I’d like to think so. The beer that the industry is producing now is so innovative. We’re also using brewing techniques that nobody was thinking about ten or 15 years ago. People are now taking a lot of big risks in how they make their beers – some are working out, some aren’t – and it’s resulting in a fun time for the beer drinker.
Those risks and techniques include the barrel-aging of beer; we’re using different yeasts outside of the ones traditionally used to really drive flavours, like Brettanomyces, which are wild or non-domesticated yeasts. As a result, we’re getting beers with intense apricot and pineapple flavours, and really cool characters in beer that we’ve never experienced as brewers.
"This experimentation has been helped by the fact that consumers are now more open to different tastes."
It’s the same with hops: we’re learning about flavour. Some have a citrus character, such as Cascade, which is found in America. Others are earthy like German tannin, or floral like East Kent Golding and Fuggle from England. This experimentation has been helped by the fact that consumers are now more open to different tastes. I don’t like using the comparison to wine because it’s a very unique beverage, but like wine producers, beer makers are putting more emphasis on the farmer.
We’re respecting the product coming off the land, rather than treating it as an intangible ingredient. That’s led to an understanding that the hops they’re giving us are evolving and changing, which means the taste of a beer can evolve and change too. People have been raised to believe that if you drink a certain brand of beer, each glass should taste the same. Now we’re more understanding of the fact that these tastes can vary, in the same way that wines of a certain style made by a certain producer can have a different vintage.
There are also different growing regions, and we see changes within those regions from year to year, which means that a certain type of beer can evolve and change. We’re a long way from being at the same level as wine in terms of appreciation, but we’re getting there. Meanwhile people are open to trying new things. Consumers aren’t stuck in their ways on what type of beer they like to drink.
"If customers weren’t willing to spend money and take risks on our creations, I don’t think we could experiment as much as we’re currently able to."
Creativity is high. In regions where there is a lot of art, music and culture, you can usually find good breweries alongside it all. And you’re seeing beer pairings with food as a concept. I remember five years ago I did one of my first beer dinners in Fort Collins, Colorado. They’d been popular in some of the major cities before then, but it wasn’t super common in Colorado and people were blown away by it. We were giving people IPAs with their dark chocolate, and they loved it; likewise more unusual combinations such as a stout with a fruity dessert.
So consumers have developed diverse taste. They don’t want to go out and drink five pints of the same lager every night. They’re receptive to the creative push that brewers are going for. That’s what’s really driving everything. If customers weren’t willing to spend money and take risks on our creations, I don’t think we could experiment as much as we’re currently able to.
Looking at the extreme changes that the music industry has been experiencing for the last decade, especially from the ‘selling music’ angle, the answer to the above question is still unclear for some. However, personally, sale of music will never become totally redundant. I believe that people will always be willing to buy their favourite albums, whether it is vinyl or digital version.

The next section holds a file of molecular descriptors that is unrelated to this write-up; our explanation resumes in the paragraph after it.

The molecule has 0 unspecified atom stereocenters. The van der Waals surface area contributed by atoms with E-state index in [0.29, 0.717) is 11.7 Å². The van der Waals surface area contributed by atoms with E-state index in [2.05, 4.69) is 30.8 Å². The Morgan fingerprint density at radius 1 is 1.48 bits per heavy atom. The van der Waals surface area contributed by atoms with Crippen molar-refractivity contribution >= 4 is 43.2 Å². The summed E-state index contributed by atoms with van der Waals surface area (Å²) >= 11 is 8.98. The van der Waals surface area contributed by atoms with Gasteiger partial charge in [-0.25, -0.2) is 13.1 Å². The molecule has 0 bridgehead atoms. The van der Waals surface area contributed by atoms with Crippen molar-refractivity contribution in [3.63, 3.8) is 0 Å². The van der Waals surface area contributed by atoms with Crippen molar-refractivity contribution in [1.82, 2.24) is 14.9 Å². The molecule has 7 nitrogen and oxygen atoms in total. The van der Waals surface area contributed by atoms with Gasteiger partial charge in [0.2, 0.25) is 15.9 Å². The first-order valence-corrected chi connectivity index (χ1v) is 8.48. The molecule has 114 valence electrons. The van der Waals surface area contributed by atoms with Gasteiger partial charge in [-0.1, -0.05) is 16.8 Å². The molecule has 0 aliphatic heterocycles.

However, the biggest part of the answer lies in the management and how the music will be presented to the public in the future. It will always be there for us to listen, whether it is soundtracks in the movies, or road trip playlist. Musicians and bands will always be selling their songs and melodies. The question is: are we going to pay for it and if not, who will? The music industry is structured in such a way that someone would have to pay for music, and businessmen would find all the ways to make it happen.
Remember that album you were obsessed with in summer 2015? We all know you would want to listen to it again. And you will. You are willing to pay to listen to it.
For example, Spotify is perfect for users. We have a choice to pay for a subscription, and 42% of application’s users chose to do so. However, with the recent news, Spotify does not look so good for Spotify itself either. More and more artists are refusing to sign contracts with the biggest music application to date. It might be that the platform would not operate in the near future at all. However, the demand would still be there. Remember that album you were obsessed with in summer 2015? We all know you would want to listen to it again. And you will. You are willing to pay to listen to it.
Nevertheless, it does not stop here. If you are one of the 58% of Spotify users and think you are listening to music for free. You are wrong. Whether it is radio, cinema or even café – it is not obvious, but we are all paying for the music we hear! So if I ask you now, do you think that the sale of music will become redundant in 100 years, is the answer still yes?
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Anybody who has studied it knows that the idea of building a massive wall all along the US-Mexico border is impractical. There’s a lot of it that is barren and semi-mountainous, there’s parts of it that are rivers, and many of the residents in those areas don’t want it. So the wall is likely to get modified in various ways.
The two lynchpins of why he put together such an electoral success are trade and immigration. I doubt we’ll see very much happen on trade. I think the balance of the administration’s personnel and policies are going to be towards implementing a classic Republican agenda – the corporate powers that be in the Republican Party don’t want restrictions on trade. I expect that to kind of fall away, even though Trump’s supporters were most energised by that.
“Donald Trump is a narcissist who is mostly about Donald Trump. He’s the least prepared and least competent president we’ll have had in office”